Saint Eluned (or more properly, in Welsh, Eiliwedd; also known as Almedha, Alud, Anger and Eiluned) was a 5th century female Welsh saint from Brecon.
Eluned is believed to have been one of the twenty-four daughters of King Brychan of Brycheiniog, a sub-Roman monarch, who had embraced the new faith of Christianity. Eluned became a Christian at a young age, but was pursued by a pagan prince. She spurned his advances and, like many women of her time, she ran away to keep from being forced into the relationship. She traveled to Llanddew where she was ousted by the locals, and then to Llanfilo. Here again, she was ousted by the inhabitants, on the pretext of thievery. She then travelled to Llechfaen (now Llechen), where she was again thrown out of the community. She would not find peace until her arrival at Slwch Tump, where the local lord gave her protection. However, Eluned's pursuer found her. When she ran from him, he chased her down the hill and beheaded her. Her head rolled down the hill and hit a stone. In that spot, a spring arose.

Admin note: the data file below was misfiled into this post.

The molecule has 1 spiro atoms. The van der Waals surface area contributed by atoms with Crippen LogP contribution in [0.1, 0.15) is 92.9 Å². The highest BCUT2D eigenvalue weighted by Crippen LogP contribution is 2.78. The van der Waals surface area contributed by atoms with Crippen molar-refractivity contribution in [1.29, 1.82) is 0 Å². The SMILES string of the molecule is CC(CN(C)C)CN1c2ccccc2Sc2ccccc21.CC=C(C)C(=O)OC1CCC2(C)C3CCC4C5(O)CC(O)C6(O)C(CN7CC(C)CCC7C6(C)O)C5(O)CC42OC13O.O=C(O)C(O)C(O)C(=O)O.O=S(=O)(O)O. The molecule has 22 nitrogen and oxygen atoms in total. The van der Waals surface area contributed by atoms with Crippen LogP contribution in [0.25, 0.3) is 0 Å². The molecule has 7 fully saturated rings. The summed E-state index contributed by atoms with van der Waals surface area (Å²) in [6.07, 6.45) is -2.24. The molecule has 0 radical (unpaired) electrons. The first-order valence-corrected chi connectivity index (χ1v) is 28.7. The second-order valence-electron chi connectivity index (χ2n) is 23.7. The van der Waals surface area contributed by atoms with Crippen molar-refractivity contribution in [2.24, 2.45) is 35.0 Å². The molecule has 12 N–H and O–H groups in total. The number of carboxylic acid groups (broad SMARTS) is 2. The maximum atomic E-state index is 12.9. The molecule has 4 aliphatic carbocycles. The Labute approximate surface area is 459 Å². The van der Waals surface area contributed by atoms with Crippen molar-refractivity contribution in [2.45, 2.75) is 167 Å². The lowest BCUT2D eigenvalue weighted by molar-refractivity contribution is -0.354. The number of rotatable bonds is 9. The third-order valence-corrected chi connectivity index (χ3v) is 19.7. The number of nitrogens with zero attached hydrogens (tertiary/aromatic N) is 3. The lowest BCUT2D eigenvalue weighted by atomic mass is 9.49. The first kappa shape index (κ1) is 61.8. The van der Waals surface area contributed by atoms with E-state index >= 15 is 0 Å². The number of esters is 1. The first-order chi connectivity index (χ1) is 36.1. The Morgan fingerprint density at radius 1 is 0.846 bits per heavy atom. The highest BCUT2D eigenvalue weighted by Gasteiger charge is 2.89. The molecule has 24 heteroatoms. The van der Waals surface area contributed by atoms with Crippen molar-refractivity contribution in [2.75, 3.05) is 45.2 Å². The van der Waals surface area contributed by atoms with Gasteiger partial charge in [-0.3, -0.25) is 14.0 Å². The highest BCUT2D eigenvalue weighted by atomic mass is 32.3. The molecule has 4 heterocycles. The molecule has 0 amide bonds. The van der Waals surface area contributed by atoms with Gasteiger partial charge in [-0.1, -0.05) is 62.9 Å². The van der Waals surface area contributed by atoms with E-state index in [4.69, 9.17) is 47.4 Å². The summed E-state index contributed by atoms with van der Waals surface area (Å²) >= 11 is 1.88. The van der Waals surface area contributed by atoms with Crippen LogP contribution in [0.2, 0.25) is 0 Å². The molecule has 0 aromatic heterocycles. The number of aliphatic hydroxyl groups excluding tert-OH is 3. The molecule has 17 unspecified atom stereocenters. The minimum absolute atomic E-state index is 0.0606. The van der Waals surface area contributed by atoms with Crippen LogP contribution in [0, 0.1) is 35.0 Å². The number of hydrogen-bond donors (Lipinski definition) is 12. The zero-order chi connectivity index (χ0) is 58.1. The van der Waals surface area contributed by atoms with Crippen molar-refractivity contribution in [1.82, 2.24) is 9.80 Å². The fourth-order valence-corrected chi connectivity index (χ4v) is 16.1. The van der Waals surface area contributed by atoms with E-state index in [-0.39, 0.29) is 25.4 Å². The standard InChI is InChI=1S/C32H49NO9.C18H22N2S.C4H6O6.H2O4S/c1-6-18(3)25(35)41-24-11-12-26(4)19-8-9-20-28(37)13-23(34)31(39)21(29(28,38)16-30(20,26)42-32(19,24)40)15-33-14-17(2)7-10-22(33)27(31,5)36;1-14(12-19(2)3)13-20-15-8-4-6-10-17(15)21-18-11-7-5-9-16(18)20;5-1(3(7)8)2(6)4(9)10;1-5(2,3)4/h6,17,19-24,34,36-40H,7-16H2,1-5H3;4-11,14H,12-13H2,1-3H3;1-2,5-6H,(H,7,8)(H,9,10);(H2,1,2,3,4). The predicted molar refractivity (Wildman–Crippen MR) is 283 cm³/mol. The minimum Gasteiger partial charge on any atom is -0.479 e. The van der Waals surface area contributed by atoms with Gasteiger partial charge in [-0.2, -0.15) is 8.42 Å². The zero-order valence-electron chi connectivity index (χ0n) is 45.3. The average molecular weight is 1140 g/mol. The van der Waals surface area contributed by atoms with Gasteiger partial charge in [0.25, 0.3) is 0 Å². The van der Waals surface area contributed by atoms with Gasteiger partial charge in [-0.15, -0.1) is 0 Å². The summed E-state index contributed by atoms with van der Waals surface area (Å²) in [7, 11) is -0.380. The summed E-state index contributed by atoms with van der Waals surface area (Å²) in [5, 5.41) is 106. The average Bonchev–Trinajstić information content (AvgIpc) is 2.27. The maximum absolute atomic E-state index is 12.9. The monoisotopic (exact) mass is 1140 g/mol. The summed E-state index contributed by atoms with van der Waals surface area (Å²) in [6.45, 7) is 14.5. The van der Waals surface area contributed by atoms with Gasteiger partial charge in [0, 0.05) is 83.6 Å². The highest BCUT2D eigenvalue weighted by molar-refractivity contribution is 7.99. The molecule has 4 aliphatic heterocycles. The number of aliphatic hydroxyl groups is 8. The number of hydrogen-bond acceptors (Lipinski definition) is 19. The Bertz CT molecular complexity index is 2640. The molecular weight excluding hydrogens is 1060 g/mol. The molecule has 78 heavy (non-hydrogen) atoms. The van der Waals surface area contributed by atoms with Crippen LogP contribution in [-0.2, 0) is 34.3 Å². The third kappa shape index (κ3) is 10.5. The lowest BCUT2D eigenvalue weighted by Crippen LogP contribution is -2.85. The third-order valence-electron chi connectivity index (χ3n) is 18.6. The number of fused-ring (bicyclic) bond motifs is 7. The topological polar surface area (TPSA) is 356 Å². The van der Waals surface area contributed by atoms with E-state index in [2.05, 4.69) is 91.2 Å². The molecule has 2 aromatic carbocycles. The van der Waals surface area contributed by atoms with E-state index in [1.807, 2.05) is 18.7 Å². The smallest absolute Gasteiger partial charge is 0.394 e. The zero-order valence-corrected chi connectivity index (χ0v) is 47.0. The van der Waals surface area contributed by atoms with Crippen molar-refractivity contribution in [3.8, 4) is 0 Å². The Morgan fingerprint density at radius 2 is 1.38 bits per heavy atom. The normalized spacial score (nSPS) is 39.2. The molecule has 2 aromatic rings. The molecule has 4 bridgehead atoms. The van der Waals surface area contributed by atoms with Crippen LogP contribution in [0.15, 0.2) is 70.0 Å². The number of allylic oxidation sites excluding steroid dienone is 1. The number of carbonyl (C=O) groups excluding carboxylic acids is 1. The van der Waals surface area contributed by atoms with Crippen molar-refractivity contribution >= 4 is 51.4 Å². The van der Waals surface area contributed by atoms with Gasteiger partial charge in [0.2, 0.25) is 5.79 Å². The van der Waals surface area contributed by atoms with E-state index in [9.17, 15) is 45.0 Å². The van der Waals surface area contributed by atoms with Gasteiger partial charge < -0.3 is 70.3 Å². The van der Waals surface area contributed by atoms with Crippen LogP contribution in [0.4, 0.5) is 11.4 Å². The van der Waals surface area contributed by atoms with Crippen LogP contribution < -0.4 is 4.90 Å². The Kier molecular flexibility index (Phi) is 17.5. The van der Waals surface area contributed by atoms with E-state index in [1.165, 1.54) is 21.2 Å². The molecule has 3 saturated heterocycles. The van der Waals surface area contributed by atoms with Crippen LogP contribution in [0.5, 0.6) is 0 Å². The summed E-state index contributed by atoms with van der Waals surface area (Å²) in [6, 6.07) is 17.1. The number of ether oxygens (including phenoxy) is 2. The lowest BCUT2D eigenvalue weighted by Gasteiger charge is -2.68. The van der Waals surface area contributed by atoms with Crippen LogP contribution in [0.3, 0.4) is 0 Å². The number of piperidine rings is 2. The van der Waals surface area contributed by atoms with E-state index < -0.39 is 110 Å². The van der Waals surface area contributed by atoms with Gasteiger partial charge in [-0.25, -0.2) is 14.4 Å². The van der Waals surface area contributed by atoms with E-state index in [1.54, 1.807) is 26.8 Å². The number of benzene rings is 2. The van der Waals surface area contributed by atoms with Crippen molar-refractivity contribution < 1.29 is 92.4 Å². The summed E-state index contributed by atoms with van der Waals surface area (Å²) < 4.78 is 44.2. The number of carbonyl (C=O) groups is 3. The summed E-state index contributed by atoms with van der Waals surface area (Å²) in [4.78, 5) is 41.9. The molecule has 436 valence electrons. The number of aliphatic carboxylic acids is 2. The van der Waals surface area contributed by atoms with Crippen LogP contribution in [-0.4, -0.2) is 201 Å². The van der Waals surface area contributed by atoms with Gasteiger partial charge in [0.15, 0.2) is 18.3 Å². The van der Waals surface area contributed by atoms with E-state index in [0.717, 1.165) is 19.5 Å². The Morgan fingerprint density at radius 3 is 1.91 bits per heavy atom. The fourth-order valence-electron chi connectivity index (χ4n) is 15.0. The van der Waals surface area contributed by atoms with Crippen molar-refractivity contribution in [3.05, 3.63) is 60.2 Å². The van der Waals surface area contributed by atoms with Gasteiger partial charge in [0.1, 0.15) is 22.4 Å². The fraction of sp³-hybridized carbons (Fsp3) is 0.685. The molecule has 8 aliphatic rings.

When the Normans arrived in Brecknockshire in the 11th century, the well at Slwch was associated with healing and other miracles.
Welsh historian, Hugh Thomas in his essay on the history of Brecknockshire (1698), speaks of the chapel, in his time, as:
standing, though unroofed and useless; the people thereabouts call it St. Tayled. It was situated on an eminence, about a mile to the eastward of Brecknock, and about half a mile from a farm-house, formerly the mansion and residence of the Aubreys, lords of the manor of Slwch, which lordship was bestowed upon Sir Reginald Awbrey by Bernard Newmarche, in the reign of William Rufus. Some small vestiges of this building may still be traced, and an aged yew tree, with a well at its foot, marks the site near which the chapel formerly stood.
Like so many other holy sites, Eluned's well and chapel were destroyed during the Reformation. Her feast day is August 1, which was also the date a pagan harvest festival was celebrated.